Over 100 children with cleft lips have had a successful surgical operation under the Operation of Hope Surgical Mission at Mpilo Hospital in Bulawayo.
Following the overwhelming number of patients requiring the surgeries, the mission has extended its free services to the 31st of May.
A cleft is a gap or split in the upper lip and/or roof of the mouth (palate). The gap is there because parts of the baby’s face didn’t join together properly during development in the womb. Babies can be born with a cleft lip, cleft palate, or both.
The condition is caused by any one of the following factors during pregnancy – lack of enough tissue during fetal development, genetics, consumed unsafe substances, and medications. The condition causes difficulty in the child’s feeding, hearing, speaking, or dental problems.
In a statement, the Chief Executive Officer and President of Hope Worldwide, Jennifer Trubenbach said they have extended the service as they have noted that many patients are in desperate need of the operation.
“We have extended our surgical mission to the 31st of May. While our mission was supposed to end on the 17th of this month, we noted that many patients are in desperate need of this operation and we cannot just leave them like that,” said Trubenbach.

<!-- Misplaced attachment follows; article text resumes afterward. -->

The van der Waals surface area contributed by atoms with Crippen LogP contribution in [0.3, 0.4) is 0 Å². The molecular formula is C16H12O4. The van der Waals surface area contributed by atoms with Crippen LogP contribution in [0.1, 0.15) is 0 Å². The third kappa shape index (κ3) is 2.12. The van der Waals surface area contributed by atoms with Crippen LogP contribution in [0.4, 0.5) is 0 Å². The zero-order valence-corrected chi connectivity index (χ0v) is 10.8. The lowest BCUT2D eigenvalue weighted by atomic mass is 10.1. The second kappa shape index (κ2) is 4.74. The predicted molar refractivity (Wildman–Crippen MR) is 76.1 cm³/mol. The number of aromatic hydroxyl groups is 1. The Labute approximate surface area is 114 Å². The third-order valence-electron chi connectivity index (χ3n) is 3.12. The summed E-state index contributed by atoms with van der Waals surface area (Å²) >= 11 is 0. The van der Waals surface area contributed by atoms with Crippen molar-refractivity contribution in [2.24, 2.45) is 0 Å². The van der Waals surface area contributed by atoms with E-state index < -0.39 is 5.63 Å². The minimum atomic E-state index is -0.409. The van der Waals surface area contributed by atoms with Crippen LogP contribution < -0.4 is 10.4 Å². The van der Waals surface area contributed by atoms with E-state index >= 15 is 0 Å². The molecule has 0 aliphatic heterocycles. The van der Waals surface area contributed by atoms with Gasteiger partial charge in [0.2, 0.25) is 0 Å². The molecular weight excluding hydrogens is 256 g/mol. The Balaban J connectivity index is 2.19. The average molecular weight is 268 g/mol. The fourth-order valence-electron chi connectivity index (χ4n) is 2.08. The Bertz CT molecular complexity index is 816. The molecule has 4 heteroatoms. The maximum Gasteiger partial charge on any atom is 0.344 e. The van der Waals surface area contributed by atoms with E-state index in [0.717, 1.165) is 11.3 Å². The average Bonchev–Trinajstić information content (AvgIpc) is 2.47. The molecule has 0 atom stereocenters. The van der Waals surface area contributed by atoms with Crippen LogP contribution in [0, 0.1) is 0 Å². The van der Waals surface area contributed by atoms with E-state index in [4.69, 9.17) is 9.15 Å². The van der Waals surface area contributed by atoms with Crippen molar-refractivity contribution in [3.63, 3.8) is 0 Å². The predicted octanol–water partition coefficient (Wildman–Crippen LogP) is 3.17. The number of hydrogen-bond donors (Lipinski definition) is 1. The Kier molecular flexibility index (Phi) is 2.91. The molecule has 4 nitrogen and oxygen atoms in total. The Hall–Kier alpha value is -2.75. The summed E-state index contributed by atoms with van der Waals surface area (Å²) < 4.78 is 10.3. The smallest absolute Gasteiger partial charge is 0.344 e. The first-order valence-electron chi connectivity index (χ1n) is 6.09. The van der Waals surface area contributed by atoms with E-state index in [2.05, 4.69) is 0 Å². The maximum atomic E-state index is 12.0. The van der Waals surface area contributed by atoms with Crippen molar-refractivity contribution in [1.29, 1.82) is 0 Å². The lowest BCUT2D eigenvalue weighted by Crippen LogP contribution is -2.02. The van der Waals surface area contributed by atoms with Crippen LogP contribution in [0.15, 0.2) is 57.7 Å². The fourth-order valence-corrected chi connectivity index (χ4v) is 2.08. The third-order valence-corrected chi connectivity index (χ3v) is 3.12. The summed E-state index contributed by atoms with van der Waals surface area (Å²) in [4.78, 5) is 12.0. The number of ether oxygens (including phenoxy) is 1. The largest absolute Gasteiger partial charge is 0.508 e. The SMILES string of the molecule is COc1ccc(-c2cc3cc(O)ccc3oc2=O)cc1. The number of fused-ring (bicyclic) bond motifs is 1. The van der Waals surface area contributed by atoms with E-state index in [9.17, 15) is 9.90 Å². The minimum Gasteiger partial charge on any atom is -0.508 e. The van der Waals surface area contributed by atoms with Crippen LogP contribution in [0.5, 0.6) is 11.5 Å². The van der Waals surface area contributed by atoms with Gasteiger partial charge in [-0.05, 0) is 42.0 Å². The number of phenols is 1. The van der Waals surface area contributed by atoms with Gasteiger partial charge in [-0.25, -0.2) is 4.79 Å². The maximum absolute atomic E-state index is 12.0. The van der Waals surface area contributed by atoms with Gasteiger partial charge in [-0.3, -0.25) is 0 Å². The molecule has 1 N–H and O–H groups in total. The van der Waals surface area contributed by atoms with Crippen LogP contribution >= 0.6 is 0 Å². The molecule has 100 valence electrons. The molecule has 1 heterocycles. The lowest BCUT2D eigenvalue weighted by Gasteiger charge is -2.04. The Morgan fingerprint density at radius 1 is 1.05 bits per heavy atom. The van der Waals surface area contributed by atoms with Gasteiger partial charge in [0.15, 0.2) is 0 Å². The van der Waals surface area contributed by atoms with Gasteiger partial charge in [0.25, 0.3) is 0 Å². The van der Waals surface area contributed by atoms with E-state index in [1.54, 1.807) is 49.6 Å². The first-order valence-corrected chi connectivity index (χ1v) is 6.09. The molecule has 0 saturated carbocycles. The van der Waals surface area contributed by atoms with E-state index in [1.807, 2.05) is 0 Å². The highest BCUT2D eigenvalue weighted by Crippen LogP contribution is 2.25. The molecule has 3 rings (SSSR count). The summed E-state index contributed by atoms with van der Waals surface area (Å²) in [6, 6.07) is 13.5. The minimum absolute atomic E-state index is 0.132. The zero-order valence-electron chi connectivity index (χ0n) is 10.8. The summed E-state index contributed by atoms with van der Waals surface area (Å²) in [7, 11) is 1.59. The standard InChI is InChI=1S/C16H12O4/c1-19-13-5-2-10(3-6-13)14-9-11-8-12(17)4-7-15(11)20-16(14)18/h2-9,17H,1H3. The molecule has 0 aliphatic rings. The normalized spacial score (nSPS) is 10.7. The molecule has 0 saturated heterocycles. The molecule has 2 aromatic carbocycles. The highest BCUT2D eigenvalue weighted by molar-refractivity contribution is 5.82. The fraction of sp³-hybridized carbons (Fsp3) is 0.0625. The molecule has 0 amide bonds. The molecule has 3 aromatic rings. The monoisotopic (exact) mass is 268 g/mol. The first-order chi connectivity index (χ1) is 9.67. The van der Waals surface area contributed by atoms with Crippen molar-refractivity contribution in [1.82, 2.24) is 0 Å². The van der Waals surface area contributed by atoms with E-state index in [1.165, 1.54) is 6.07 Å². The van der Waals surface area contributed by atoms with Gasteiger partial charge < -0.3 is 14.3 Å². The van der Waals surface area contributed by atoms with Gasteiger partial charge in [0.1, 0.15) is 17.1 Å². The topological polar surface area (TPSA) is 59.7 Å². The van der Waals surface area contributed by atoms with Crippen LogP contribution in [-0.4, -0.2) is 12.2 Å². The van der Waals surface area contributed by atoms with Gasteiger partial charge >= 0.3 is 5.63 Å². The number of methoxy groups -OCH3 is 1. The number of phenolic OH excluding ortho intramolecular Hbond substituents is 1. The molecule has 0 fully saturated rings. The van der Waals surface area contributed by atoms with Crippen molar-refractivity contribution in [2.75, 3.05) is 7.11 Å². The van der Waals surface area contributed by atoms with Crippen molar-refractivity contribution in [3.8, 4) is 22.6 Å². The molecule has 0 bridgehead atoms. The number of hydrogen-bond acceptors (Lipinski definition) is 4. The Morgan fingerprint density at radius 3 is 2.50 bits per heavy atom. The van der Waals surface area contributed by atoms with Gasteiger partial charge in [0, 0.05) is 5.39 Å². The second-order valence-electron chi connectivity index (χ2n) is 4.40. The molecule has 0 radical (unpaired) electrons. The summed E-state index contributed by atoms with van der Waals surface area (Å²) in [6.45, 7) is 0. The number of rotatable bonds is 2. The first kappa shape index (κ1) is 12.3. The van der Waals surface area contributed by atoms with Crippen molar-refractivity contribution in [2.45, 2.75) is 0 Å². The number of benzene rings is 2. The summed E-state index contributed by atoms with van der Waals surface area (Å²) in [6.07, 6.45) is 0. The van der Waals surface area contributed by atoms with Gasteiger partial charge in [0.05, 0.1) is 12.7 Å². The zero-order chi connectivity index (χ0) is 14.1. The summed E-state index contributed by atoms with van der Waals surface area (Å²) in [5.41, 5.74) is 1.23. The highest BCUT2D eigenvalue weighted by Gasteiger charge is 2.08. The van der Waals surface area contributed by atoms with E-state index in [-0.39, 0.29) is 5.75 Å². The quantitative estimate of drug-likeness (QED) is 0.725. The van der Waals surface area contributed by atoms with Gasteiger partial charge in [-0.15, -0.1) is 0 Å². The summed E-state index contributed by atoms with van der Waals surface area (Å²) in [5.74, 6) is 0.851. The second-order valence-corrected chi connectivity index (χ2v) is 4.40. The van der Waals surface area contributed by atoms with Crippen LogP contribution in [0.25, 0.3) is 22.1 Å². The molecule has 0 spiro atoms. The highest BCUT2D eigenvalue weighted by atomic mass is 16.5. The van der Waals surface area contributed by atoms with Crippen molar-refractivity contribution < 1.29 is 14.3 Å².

She said the high figures are understandable considering that they have not been around for the past two years due to the Covid-19 pandemic.
“We have so far restored the smiles of at least 100 children after successful surgical operations since we started on the 7th of this month. We are targeting a total of 250 operations for this May,” said Trubenbach.
Meanwhile, Schweppes Holdings Africa Limited, one of the local supporting partners, said they are grateful that Operation of hope has decided to extend its stay to help more children.
“This would mean more children getting assistance. Our partnership with the Operation of Hope Mission has brought joy to families with babies with cleft lips or pallets. Schweppes Holdings Africa Limited has partnered with the operation of hope for over 8 years. Health care has always been one of our ethos through our corporate social investment. Babies born with cleft lip struggle to feed and society struggles to understand the cause of cleft lip,” said Corporate Affairs Executive Ropafadzo Gwanetsa.
Previously, the operations were also done in Harare, at Harare General Hospital, but this year, they are only being done at Mpilo Hospital.
This year marks the 30th surgical mission in Zimbabwe and the volunteer team comes from seven continents – the US, UK, India, Portugal, Australia, Canada, and Africa- Zimbabwe and Operation of Hope Worldwide have performed over 5 000 free surgeries in Zimbabwe since 2006.